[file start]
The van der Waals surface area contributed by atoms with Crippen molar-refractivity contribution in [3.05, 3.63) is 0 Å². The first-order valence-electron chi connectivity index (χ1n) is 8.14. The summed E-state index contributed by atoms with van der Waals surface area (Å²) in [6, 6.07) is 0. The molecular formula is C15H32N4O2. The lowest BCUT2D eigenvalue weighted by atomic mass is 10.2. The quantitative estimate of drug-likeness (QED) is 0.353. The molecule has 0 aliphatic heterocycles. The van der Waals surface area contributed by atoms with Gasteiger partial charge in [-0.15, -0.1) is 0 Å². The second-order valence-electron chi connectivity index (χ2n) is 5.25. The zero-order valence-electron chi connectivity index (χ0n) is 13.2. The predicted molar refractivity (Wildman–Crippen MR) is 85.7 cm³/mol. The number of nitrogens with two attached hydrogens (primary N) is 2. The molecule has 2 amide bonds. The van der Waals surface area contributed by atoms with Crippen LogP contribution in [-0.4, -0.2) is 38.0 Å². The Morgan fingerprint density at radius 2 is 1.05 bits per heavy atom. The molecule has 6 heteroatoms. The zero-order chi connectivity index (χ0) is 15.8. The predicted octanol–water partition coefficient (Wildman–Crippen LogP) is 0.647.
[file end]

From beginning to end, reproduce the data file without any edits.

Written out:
The van der Waals surface area contributed by atoms with Crippen molar-refractivity contribution in [3.05, 3.63) is 0 Å². The first-order valence-electron chi connectivity index (χ1n) is 8.14. The summed E-state index contributed by atoms with van der Waals surface area (Å²) in [6, 6.07) is 0. The molecular formula is C15H32N4O2. The lowest BCUT2D eigenvalue weighted by atomic mass is 10.2. The quantitative estimate of drug-likeness (QED) is 0.353. The molecule has 0 aliphatic heterocycles. The van der Waals surface area contributed by atoms with Gasteiger partial charge in [-0.15, -0.1) is 0 Å². The second-order valence-electron chi connectivity index (χ2n) is 5.25. The zero-order valence-electron chi connectivity index (χ0n) is 13.2. The predicted molar refractivity (Wildman–Crippen MR) is 85.7 cm³/mol. The number of nitrogens with two attached hydrogens (primary N) is 2. The molecule has 2 amide bonds. The van der Waals surface area contributed by atoms with Crippen LogP contribution in [-0.4, -0.2) is 38.0 Å². The Morgan fingerprint density at radius 2 is 1.05 bits per heavy atom. The molecule has 6 heteroatoms. The zero-order chi connectivity index (χ0) is 15.8. The predicted octanol–water partition coefficient (Wildman–Crippen LogP) is 0.647.